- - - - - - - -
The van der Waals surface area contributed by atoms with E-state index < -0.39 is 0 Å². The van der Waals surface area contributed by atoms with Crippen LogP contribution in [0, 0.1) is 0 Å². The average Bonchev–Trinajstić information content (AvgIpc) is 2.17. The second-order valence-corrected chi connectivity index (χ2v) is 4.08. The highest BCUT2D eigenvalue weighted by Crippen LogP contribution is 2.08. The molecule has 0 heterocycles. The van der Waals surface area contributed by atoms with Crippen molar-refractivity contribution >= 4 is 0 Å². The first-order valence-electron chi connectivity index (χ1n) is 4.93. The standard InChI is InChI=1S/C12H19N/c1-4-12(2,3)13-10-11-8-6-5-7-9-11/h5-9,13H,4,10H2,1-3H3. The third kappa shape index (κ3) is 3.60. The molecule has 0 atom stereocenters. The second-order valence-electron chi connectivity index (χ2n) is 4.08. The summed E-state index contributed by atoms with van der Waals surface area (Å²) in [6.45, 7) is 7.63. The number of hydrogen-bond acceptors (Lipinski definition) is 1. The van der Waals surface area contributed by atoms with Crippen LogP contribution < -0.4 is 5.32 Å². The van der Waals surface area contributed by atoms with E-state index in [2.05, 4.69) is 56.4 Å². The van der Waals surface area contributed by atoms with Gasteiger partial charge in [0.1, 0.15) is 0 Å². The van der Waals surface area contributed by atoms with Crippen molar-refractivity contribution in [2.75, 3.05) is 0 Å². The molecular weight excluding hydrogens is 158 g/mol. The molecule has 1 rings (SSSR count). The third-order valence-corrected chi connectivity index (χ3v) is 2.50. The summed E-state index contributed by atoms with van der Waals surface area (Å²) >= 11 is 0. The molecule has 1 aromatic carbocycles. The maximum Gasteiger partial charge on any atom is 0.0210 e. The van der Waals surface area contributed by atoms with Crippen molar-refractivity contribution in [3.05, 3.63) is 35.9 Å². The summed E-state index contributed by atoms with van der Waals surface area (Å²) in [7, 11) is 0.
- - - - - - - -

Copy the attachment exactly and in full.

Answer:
The van der Waals surface area contributed by atoms with E-state index < -0.39 is 0 Å². The van der Waals surface area contributed by atoms with Crippen LogP contribution in [0, 0.1) is 0 Å². The average Bonchev–Trinajstić information content (AvgIpc) is 2.17. The second-order valence-corrected chi connectivity index (χ2v) is 4.08. The highest BCUT2D eigenvalue weighted by Crippen LogP contribution is 2.08. The molecule has 0 heterocycles. The van der Waals surface area contributed by atoms with Crippen molar-refractivity contribution >= 4 is 0 Å². The first-order valence-electron chi connectivity index (χ1n) is 4.93. The standard InChI is InChI=1S/C12H19N/c1-4-12(2,3)13-10-11-8-6-5-7-9-11/h5-9,13H,4,10H2,1-3H3. The third kappa shape index (κ3) is 3.60. The molecule has 0 atom stereocenters. The second-order valence-electron chi connectivity index (χ2n) is 4.08. The summed E-state index contributed by atoms with van der Waals surface area (Å²) in [6.45, 7) is 7.63. The number of hydrogen-bond acceptors (Lipinski definition) is 1. The van der Waals surface area contributed by atoms with Crippen LogP contribution < -0.4 is 5.32 Å². The van der Waals surface area contributed by atoms with E-state index in [2.05, 4.69) is 56.4 Å². The van der Waals surface area contributed by atoms with Gasteiger partial charge in [0.1, 0.15) is 0 Å². The van der Waals surface area contributed by atoms with Crippen molar-refractivity contribution in [2.75, 3.05) is 0 Å². The molecular weight excluding hydrogens is 158 g/mol. The molecule has 1 rings (SSSR count). The third-order valence-corrected chi connectivity index (χ3v) is 2.50. The summed E-state index contributed by atoms with van der Waals surface area (Å²) >= 11 is 0. The molecule has 1 aromatic carbocycles. The maximum Gasteiger partial charge on any atom is 0.0210 e. The van der Waals surface area contributed by atoms with Crippen molar-refractivity contribution in [3.05, 3.63) is 35.9 Å². The summed E-state index contributed by atoms with van der Waals surface area (Å²) in [7, 11) is 0.